Being Henry : the Fonz . . . and beyond

Henry Winkler has worked as an actor, director, producer, and is the author of several series of children’s books. Now, with Being Henry, Winkler tells the story of his own life and it is a fascinating read.

Winkler writes his memoir with charm and grace. He describes the difficulties that faced his parents, who were German immigrants just prior to the outbreak of World War II. He also describes a home life that was an uncomfortable mixture of comfort and abuse. Winkler’s parents were strict authoritarians who often expected more of their son, an undiagnosed dyslexic, than he was able to achieve. Winkler says that their nickname for him was “dummer hund,” which is German for dumb dog. Winkler’s father, Harry, owned a lumber business in Germany, which he restarted and rebuilt in the United States. The family’s plan was for Henry to take over the business from his father, but he had other plans.

To many of us, it would seem that Henry Winkler has lived a charmed life. He chose to follow his passion to become an actor at a young age, in spite of being a life long dyslexic. He attended the Yale School of Drama and pursued theatre work on the east coast before moving to Los Angeles. Within days of arriving on the West Coast, he was cast in a small role on the Mary Tyler Moore show and, shortly after that, at the age of 28, landed the role of Arthur Fonzarelli on Happy Days. Fonzi was the role of a lifetime and it made Winkler world famous. Happy Days ran for eleven seasons. In his new memoir, Winkler allows readers to see that there is more, much more, to him than “the Fonz,” and that the streets he’s taken over the years have not always been as easy.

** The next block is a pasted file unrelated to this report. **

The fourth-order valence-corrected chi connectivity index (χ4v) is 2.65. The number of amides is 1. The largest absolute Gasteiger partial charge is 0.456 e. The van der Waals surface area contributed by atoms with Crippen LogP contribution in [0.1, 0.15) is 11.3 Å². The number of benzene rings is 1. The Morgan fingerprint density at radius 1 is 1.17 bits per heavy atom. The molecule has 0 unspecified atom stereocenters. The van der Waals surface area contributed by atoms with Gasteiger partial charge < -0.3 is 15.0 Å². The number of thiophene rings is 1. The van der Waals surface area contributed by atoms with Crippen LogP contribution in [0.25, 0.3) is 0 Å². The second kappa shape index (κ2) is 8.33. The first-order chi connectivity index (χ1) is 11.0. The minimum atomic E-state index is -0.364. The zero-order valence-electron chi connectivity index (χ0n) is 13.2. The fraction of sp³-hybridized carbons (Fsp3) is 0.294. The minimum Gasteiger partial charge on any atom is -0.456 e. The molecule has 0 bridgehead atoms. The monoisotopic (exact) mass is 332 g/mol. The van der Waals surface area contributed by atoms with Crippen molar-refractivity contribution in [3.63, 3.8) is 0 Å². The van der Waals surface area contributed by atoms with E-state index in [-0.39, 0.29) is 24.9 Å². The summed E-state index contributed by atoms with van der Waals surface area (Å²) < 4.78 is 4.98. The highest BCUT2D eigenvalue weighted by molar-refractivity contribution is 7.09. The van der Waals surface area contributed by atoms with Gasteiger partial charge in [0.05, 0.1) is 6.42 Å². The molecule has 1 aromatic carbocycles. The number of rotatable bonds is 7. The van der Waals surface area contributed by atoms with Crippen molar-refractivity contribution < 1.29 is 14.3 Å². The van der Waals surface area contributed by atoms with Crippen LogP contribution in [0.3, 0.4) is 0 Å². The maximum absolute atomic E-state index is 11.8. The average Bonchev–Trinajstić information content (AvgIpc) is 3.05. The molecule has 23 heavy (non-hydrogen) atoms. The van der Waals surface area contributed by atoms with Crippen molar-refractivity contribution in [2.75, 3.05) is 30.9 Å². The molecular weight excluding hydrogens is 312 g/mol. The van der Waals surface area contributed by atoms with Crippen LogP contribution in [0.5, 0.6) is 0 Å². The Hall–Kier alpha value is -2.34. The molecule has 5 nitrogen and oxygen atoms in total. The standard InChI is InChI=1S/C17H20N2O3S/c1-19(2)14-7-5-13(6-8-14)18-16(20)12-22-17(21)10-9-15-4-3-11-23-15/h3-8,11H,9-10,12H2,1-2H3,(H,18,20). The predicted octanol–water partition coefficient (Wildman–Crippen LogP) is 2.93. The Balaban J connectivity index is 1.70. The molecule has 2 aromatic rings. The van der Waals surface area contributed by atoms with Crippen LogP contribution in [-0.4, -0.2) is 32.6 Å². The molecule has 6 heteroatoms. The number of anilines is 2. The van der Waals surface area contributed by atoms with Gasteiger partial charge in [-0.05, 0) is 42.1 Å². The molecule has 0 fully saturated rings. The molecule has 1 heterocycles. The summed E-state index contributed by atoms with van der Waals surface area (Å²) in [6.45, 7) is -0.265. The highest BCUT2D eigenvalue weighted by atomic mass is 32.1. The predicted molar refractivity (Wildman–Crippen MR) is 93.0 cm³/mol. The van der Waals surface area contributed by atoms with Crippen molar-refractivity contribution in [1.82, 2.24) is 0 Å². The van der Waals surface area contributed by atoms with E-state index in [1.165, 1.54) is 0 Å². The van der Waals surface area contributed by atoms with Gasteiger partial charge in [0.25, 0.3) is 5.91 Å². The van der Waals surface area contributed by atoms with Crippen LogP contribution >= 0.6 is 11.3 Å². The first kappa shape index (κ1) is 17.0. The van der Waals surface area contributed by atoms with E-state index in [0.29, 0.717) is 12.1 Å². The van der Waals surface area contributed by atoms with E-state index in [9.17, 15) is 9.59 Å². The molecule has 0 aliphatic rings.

Winkler describes how, after Happy Days ended, he found that his role as Fonzi had left him cripplingly typecast. He found acting jobs to be few and far between, which only exacerbated his continuing sense of inadequacy and insecurity, which have plagued him his entire life. Upon the suggestion of a friend, Winkler formed a production company and began working as a producer. He also branched out into directing and worked on several recognizable films. 

While Winkler does speak openly and frankly about his parents and several other people he has endured throughout his Hollywood career, this is not a “tell all” memoir. Instead, Winkler chooses to focus primarily on the positive, recounting stories of the camaraderie that existed on the Happy Days set, the friends he has made in the industry, and the kindness and generosity that he has experienced over his lifetime that has led him to lead such a wonderful life.

Winkler also focuses on his family, describing how he met Stacey, his wife of 45 years, and how, over the decades, their family has grown and flourished. Stacey contributes to the memoir, adding her recollections and observations to Winkler’s story.

Being Henry is an enjoyable read, filled with memories, nostalgia, keen observations, and a bit of well-earned wisdom.